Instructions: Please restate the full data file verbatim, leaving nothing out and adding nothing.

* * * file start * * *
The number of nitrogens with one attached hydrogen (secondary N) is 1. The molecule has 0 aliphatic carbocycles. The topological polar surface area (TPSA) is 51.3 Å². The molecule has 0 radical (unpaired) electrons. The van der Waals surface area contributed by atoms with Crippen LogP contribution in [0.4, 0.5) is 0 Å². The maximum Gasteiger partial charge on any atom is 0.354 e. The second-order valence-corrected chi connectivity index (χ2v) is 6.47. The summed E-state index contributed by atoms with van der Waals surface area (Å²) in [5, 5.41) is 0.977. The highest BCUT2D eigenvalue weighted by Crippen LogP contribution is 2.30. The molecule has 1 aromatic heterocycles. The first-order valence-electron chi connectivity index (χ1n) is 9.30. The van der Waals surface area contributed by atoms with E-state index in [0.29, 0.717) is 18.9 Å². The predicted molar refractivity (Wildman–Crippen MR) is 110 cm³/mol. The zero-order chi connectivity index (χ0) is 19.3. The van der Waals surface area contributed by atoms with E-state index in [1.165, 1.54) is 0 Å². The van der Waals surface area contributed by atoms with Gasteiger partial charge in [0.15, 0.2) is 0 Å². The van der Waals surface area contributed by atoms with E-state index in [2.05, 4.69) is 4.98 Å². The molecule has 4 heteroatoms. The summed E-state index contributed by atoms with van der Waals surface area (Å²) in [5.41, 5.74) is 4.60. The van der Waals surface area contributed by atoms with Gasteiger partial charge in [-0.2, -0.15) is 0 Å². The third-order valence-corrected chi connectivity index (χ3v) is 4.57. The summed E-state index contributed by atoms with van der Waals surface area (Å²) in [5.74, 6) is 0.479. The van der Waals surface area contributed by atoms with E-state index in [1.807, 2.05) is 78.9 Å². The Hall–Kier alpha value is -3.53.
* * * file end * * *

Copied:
The number of nitrogens with one attached hydrogen (secondary N) is 1. The molecule has 0 aliphatic carbocycles. The topological polar surface area (TPSA) is 51.3 Å². The molecule has 0 radical (unpaired) electrons. The van der Waals surface area contributed by atoms with Crippen LogP contribution in [0.4, 0.5) is 0 Å². The maximum Gasteiger partial charge on any atom is 0.354 e. The second-order valence-corrected chi connectivity index (χ2v) is 6.47. The summed E-state index contributed by atoms with van der Waals surface area (Å²) in [5, 5.41) is 0.977. The highest BCUT2D eigenvalue weighted by Crippen LogP contribution is 2.30. The molecule has 1 aromatic heterocycles. The first-order valence-electron chi connectivity index (χ1n) is 9.30. The van der Waals surface area contributed by atoms with E-state index in [0.29, 0.717) is 18.9 Å². The predicted molar refractivity (Wildman–Crippen MR) is 110 cm³/mol. The zero-order chi connectivity index (χ0) is 19.3. The van der Waals surface area contributed by atoms with E-state index in [1.165, 1.54) is 0 Å². The van der Waals surface area contributed by atoms with Gasteiger partial charge in [0.15, 0.2) is 0 Å². The van der Waals surface area contributed by atoms with E-state index in [2.05, 4.69) is 4.98 Å². The molecule has 4 heteroatoms. The summed E-state index contributed by atoms with van der Waals surface area (Å²) in [5.41, 5.74) is 4.60. The van der Waals surface area contributed by atoms with Gasteiger partial charge in [-0.2, -0.15) is 0 Å². The third-order valence-corrected chi connectivity index (χ3v) is 4.57. The summed E-state index contributed by atoms with van der Waals surface area (Å²) in [5.74, 6) is 0.479. The van der Waals surface area contributed by atoms with E-state index in [1.807, 2.05) is 78.9 Å². The Hall–Kier alpha value is -3.53.